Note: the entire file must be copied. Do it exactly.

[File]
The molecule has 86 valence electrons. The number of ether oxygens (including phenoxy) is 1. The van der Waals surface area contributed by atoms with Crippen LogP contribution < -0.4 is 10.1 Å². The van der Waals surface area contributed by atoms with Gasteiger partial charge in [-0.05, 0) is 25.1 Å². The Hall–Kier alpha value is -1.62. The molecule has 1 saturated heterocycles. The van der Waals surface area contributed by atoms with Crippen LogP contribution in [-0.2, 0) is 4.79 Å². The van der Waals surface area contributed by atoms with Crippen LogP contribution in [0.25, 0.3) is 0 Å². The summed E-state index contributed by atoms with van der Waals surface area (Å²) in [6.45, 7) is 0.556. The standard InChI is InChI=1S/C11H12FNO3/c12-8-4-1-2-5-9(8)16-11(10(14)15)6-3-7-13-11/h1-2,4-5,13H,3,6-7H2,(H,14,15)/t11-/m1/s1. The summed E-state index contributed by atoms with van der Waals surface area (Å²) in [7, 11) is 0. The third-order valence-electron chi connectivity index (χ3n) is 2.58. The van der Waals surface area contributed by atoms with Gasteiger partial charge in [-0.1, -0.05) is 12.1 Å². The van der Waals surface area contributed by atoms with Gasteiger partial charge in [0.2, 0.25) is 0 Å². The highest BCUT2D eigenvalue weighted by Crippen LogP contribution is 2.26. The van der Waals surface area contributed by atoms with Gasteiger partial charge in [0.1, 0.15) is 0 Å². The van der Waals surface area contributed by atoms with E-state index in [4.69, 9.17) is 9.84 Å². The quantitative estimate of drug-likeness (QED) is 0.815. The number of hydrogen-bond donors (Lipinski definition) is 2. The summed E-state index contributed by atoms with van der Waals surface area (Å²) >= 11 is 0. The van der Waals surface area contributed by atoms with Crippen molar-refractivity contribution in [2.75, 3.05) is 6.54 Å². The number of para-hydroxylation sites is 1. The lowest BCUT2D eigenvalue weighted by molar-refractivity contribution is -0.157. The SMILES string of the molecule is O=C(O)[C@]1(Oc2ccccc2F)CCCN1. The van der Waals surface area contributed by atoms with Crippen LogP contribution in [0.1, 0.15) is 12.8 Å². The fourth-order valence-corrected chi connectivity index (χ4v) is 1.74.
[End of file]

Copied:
The molecule has 86 valence electrons. The number of ether oxygens (including phenoxy) is 1. The van der Waals surface area contributed by atoms with Crippen LogP contribution < -0.4 is 10.1 Å². The van der Waals surface area contributed by atoms with Gasteiger partial charge in [-0.05, 0) is 25.1 Å². The Hall–Kier alpha value is -1.62. The molecule has 1 saturated heterocycles. The van der Waals surface area contributed by atoms with Crippen LogP contribution in [-0.2, 0) is 4.79 Å². The van der Waals surface area contributed by atoms with Crippen LogP contribution in [0.25, 0.3) is 0 Å². The summed E-state index contributed by atoms with van der Waals surface area (Å²) in [6.45, 7) is 0.556. The standard InChI is InChI=1S/C11H12FNO3/c12-8-4-1-2-5-9(8)16-11(10(14)15)6-3-7-13-11/h1-2,4-5,13H,3,6-7H2,(H,14,15)/t11-/m1/s1. The summed E-state index contributed by atoms with van der Waals surface area (Å²) in [7, 11) is 0. The third-order valence-electron chi connectivity index (χ3n) is 2.58. The van der Waals surface area contributed by atoms with Gasteiger partial charge in [-0.1, -0.05) is 12.1 Å². The van der Waals surface area contributed by atoms with Gasteiger partial charge in [0.2, 0.25) is 0 Å². The highest BCUT2D eigenvalue weighted by Crippen LogP contribution is 2.26. The van der Waals surface area contributed by atoms with Gasteiger partial charge in [0.1, 0.15) is 0 Å². The van der Waals surface area contributed by atoms with E-state index in [4.69, 9.17) is 9.84 Å². The quantitative estimate of drug-likeness (QED) is 0.815. The number of hydrogen-bond donors (Lipinski definition) is 2. The summed E-state index contributed by atoms with van der Waals surface area (Å²) >= 11 is 0. The van der Waals surface area contributed by atoms with Crippen molar-refractivity contribution in [2.75, 3.05) is 6.54 Å². The number of para-hydroxylation sites is 1. The lowest BCUT2D eigenvalue weighted by molar-refractivity contribution is -0.157. The SMILES string of the molecule is O=C(O)[C@]1(Oc2ccccc2F)CCCN1. The van der Waals surface area contributed by atoms with Crippen LogP contribution in [0.1, 0.15) is 12.8 Å². The fourth-order valence-corrected chi connectivity index (χ4v) is 1.74.